Just what were the Crusades? In his speech at the National Prayer Breakfast yesterday, President Obama likened the evil savagery that ISIS has been perpetrating in the name of Islam to Christianity and the Crusades. First, it makes no sense to with a wave of one’s rhetorical hand dismiss one evil because of another. In logic, that is known as the tu quoque (Latin for “you too!”) fallacy. Yet, there is another problem with the president’s comparison: it’s based on a very common, very popular, but very wrong misconception about what the Crusades were about and what actually happened historically.
I want to take a moment to play myth-buster and show why the modern assumptions are very much backwards and why the Crusades are not parallel with the ISIS killings we read in the headlines today.
What Were the Crusades? Myth – Christians Unilaterally Attacked Muslim Lands
This seems to be the foundational myth in misunderstanding what were the Crusades. Many believe that Christians gathered their armies from the various parts of Europe to march into Muslim territory and conquer anyone believing in Islam. Usually, Christians are painted as religious bigots trying to stamp out the unbeliever through warfare and violence. In a supplemental text to the video game “Crusade of Kings, ” R. Scott Peoples writes “The soldiers of the First Crusade appeared basically without warning, storming into the Holy Land with the avowed—literally—task of slaughtering unbelievers.”1 This is a popular picture, but one that’s dead wrong.
What Were the Crusades? Reality –Hundreds of Years of Muslim Aggression
Thomas F. Madden summarizes distinguished Crusades expert Dr. Jonathan Riley-Smith and writes, “All the Crusades met the criteria of just wars. They came about in reaction attacks against Christians or their Church.”2 The Muslim aggression towards Christians in Christian lands had been recurring over hundreds of years. Muslim invaders had swept across Northern Africa in the seventh century while simultaneously conquering Christian areas in Palestine, up through Russia and southern Italy. For another three hundred years, they attacked Christian southwestern Europe and west Asia.
Scott Thong in his article “Christianity vs Islam – Who Started This Whole Mess?” presents a detailed timeline of all Muslim aggression prior to the Christian response, but I’ve reproduced a condensed version below:3
- 634 A.D. Muslim invasion of Byzantine Christian Empire and Palestine
- 650 A.D. Muslim invasion of Khazar (Ukraine and Russia), until 737 A.D.
- 652 A.D. Muslims invade and occupy Christian Sicily and Italy, until 1091 A.D.
- 700 A.D. Muslim invasion of Nubia
- 711 A.D. Muslims attack, invade and occupy Christian Spain, Portugal, Andora and Gibraltar, and try to invade France but are soundly trashed in the Battle of Tours, until 975 A.D.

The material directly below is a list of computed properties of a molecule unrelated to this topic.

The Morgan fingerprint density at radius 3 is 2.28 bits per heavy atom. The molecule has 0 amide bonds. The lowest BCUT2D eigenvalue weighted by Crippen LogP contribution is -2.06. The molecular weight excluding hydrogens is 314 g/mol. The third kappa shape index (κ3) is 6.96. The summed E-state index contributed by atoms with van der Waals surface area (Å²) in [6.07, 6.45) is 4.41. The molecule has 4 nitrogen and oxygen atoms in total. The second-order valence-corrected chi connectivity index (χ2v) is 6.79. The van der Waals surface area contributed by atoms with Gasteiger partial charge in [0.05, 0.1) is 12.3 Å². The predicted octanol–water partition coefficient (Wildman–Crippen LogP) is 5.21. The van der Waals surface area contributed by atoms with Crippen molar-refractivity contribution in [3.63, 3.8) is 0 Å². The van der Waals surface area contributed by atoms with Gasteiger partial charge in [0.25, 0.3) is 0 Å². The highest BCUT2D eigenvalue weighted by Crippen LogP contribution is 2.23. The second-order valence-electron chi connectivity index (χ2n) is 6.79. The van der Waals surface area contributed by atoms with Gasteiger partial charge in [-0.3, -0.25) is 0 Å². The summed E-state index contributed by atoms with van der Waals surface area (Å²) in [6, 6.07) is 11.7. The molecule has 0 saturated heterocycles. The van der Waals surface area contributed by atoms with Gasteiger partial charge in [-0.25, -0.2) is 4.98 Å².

- 846 A.D. Muslim Saracen sacking of Rome
- 1064 A.D. Muslim invasion of West Asia – Turkish Muslims attack, invade and occupy Asia Minor and Syria, until 1308. However, later events cause them to remain under Muslim occupation today.
- 1095 A.D. The First Crusade – First Crusade begins. Campaign is limited to retaking formerly Christian lands.
- Today, all the territory reclaimed from Muslim occupiers during the Crusades has returned to Muslim occupation.
What Were the Crusades? Reality – Christians Hoping to Save Their Brethren
Medieval Historian Paul F. Crawford in his article “Four Myths about the Crusades” sums it up by writing:
Far from being unprovoked, then, the crusades actually represent the first great western Christian counterattack against Muslim attacks which had taken place continually from the inception of Islam until the eleventh century, and which continued on thereafter, mostly unabated. Three of Christianity’s five primary episcopal sees (Jerusalem, Antioch, and Alexandria) had been captured in the seventh century; both of the others (Rome and Constantinople) had been attacked in the centuries before the crusades.4
Madden and Riley-Smith agree:
The First Crusade was called in 1095 in response to the recent Turkish conquest of Christian Asia Minor, as well as the much earlier Arab conquest of the Christian-held Holy Land. The second was called in response to the Muslim conquest of Edessa in 1144. The third was called in response to the Muslim conquest of Jerusalem and most other Christian lands in the Levant in 1187.
In each case, the faithful went to war to defend Christians, to punish the attackers, and to right terrible wrongs. As Riley-Smith has written elsewhere, crusading was seen as an act of love—specifically the love of God and the love of neighbor. By pushing back Muslim aggression and restoring Eastern Christianity, the Crusaders were—at great peril to themselves—imitating the Good Samaritan.5
So, the comparison the president makes concerning the Crusades and ISIS aggression simply doesn’t hold up. ISIS is continuing what Muslims have historically done, with the notable exception that they are seeking to take lands from other Muslims as well. It makes no sense to deflect such barbarism by trying to offer a poor historical comparison. It makes even less sense given the fact that people are dying right now because of ISIS. The threat is immediate and real; pointing to false stereotypes helps no one.
2. Madden, Thomas F. “Inventing the Crusades.” First Things. First Things, June 2009. Web. 06 Feb. 2015.http://www.firstthings.com/article/2009/06/inventing-the-crusades.
3. Thong, Scott. “Christianity vs Islam – Who Started This Whole Mess?” Leading Malaysian Neocon. Scott Thong, 22 Apr. 2008. Web. 06 Feb. 2015.http://scottthong.wordpress.com/2008/04/23/christianity-vs-islam-who-started-this-whole-mess/.
4. Crawford, Paul F. “Four Myths About the Crusades.” First Principles. Intercollegiate Studies Institute, Spring 2011. Web. 06 Feb. 2015. http://www.firstprinciplesjournal.com/articles.aspx?article=1483.
5. Madden, 2009.